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    Cartilaginous Fish

     
         
     

    source: NOAA

    Cartilaginous fish (the Chondricthyes) include sharks and skates. Their bodies are entirely supported by cartilage, lacking any true bones. They include species that are demersal (living at the bottom of the Bank) like the skates, and others that are pelagic (living in open waters) like many sharks. Studying the body design of a given species quickly reveals clues as to how the animal spends its life. 

    Unlike many bony fishes, most sharks and skates are relatively slow breeders; producing a few large eggs or giving birth to a handful of live young (pups) in a season. Coupled with the fact that they are often top predators in their habitats, populations can quickly dwindle in the face of intense fishing. The need for conservation programs geared towards sharks especially, have increased recently. Relatively little is known about most cartilaginous fish on Stellwagen. 

     

    Species descriptions

    The mackerel shark family includes a number of most impressive species that can be found sporadically on Stellwagen. Most are streamlined predators built for open-ocean cruising and speed. They include, in our area, the porbeagle, Lamna nasus; the great white, Carcharodon carcharias; and makos, Isurus oxyrinchus. They all are relatively rare or sporadic - at least, they are rarely spotted from the surface, but are sometimes caught by sports fishers. All give birth to a few, well-developed young.They tend to be opportunistic, taking prey, large and small. 

    The basking shark, Cetorhinus maximus, is probably the most commonly seen shark on Stellwagen Bank owing not to their absolute abundance but more to their habits. They are enormous animals, up to 30 feet (9 m) and weighing 8,000 pounds (3,600 kg). They are often found slowly cruising the surface with their enormous mouths agape and gills flared. As water passes into the mouth and out of the gills, the fine bristles of the modified gill rakers catch zooplankton. Little is known as to where they travel when local populations of plankton plummet with the darker days of fall and winter, nor about how and when they spawn. 

     

    basking shark

     

    The blue shark, Prionace glauca, or the blue dog, is probably the second most commonly seen shark on the Bank. Their highly modified caudal and pectoral fins make them a quick, agile species. Rarely over seven feet, they feed on small and medium fish, squid, or just about anything else, including the carcasses of dead whales. Their teeth are highly serrated to process bite fulls of food. During whale-watches, they are sometimes found, on calm, warm days, cruising the surface with dorsal fin cutting the surface. Females give birth to 20-30 live young that develop within a placenta. Pups may be 1.5 (45 cm) feet at birth.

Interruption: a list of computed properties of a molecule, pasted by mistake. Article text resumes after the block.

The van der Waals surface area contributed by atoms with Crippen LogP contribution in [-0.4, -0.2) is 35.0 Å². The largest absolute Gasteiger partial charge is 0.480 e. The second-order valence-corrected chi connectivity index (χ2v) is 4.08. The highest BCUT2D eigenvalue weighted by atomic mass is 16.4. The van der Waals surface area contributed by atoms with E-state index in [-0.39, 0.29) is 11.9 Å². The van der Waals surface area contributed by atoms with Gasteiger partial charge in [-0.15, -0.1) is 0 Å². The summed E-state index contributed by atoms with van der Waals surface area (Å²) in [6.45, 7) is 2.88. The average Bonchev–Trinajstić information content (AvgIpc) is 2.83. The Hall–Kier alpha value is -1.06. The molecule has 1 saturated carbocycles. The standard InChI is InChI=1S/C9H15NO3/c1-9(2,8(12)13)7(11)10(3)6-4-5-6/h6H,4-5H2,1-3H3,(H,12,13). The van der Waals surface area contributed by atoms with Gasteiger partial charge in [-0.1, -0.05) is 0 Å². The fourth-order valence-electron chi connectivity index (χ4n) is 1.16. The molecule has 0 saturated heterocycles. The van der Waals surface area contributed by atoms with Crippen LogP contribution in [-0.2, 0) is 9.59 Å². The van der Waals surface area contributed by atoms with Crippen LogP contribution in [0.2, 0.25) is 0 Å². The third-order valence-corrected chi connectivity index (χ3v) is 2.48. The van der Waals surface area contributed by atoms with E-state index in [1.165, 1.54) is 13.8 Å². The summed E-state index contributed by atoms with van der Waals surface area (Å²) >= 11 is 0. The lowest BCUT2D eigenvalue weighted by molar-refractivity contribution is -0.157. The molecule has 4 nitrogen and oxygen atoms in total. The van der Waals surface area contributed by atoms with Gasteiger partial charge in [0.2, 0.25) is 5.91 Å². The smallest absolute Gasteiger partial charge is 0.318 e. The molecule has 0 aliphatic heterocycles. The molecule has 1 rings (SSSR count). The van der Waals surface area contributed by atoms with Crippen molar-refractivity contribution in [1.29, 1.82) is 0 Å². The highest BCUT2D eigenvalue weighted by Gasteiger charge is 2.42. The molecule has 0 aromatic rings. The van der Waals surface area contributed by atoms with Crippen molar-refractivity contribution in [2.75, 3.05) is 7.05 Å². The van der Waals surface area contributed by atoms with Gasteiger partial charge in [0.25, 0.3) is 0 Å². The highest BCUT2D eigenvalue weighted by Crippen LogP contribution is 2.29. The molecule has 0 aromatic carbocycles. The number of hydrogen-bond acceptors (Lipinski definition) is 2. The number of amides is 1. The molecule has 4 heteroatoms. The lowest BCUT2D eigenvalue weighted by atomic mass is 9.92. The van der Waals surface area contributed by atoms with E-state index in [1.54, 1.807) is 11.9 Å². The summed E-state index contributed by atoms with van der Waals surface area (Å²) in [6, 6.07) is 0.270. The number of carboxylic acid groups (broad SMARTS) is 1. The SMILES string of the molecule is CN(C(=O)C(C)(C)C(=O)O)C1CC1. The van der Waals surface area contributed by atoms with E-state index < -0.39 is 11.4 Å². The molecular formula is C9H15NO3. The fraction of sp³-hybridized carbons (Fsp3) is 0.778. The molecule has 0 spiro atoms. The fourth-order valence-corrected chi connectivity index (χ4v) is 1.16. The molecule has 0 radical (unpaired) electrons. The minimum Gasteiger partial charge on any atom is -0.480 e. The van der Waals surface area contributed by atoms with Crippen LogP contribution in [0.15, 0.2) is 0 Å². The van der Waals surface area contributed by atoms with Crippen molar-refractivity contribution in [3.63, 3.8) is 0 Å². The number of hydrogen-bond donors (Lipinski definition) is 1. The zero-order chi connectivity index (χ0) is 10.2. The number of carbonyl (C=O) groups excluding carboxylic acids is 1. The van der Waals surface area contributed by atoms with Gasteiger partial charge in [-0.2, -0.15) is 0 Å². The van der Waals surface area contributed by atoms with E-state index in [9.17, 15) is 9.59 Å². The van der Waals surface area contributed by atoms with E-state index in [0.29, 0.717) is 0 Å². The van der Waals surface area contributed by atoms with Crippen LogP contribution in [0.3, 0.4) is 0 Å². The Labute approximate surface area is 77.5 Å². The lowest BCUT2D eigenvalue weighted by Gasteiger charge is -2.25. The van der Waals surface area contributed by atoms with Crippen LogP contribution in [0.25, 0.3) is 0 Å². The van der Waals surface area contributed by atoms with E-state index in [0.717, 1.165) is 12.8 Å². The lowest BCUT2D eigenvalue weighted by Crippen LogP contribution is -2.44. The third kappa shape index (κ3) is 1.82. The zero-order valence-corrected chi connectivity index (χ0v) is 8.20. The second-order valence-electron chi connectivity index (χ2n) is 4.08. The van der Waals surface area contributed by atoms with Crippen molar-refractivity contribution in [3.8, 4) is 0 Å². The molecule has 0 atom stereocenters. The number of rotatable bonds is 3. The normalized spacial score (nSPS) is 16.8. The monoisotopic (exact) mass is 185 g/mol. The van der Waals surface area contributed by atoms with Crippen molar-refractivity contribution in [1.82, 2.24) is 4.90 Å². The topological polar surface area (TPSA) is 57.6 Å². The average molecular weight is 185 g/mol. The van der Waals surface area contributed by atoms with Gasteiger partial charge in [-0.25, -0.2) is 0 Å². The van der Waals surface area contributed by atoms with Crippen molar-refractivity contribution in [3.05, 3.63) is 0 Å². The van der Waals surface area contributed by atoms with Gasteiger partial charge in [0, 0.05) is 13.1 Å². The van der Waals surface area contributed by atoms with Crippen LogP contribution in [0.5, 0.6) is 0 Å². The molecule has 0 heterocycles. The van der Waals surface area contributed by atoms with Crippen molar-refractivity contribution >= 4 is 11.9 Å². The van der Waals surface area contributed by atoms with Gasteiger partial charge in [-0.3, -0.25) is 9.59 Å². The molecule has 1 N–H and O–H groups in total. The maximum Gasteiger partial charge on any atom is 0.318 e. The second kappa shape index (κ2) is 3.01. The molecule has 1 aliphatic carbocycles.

streamlined shape of a blue shark

     

    Spiny dogfish, Squalus acanthias, are by far the most numerous sharks on the Bank in summertime, despite the fact that few visitors encounter them. The best place to spot these 3 foot (1 m) fish is at a fishing port where draggers take advantage of their numbers, selling the fish to English markets for fish and chips. Most fishers on the Bank are well aware of their enormous schools as they pass, leaving a wake of torn and shredded fish in their wake. Voracious, they will take on fish as large as themselves, like cod or haddock, but will take almost anything, including combjellies. 

    Females bear small litters (4-10) of large pups (a foot long) every 18-22 months. Despite their low reproductive rate, dogfish have continued to hold their own in the face of new interest in them for commercial fisheries. 

     

    hard spines at the base of each dorsal fin protect the  spiny dogfish from larger predators

     

    The little skate, Raja erinacea, like all skates, has a flattened body where the pectoral fins have merged into the length of the body. Usually, two dorsal fins sprout at the tip of the tail, which lacks any dangerous spine. The mouth and gills are on the undersurface, eyes on nostrils on top. Modified scales often create a thorny dorsal surface. 

    Skates spend most of their time stationary on the bottom, well camouflaged on sand or gravel (surrounding substrate may be thrown onto the back by undulations of the "wings"). They wait for small animals like sand lance, squid and crabs to pass within pouncing distance or actively grub through sand and gravel for clams and worms. 

    the highly modified body of the little skate

    Like most cartilaginous fish, skates are fertilized internally with the males’ highly modified anal fins, or claspers. Females lay mermaids purses, or egg cases, throughout the year in relatively shallow water. Long spurs at each end of the purse act as an anchor to surrounding rocks or algae to keep embryoes from being swept away. Young chew their way through the leathery purse after 5-7 months at about 4 inches (10 cm) long, with abdomens filled with yolk for sustenance.The “wings” of a skate can be processed into “sea scallops” using a cylindrical cookie cutter. Recently, a number of species of skate have gained in popularity as table fish. Their relatively low birth and growth rate makes them vulnerable to sustained, high catches. 

    "mermaid's purse"

     
     


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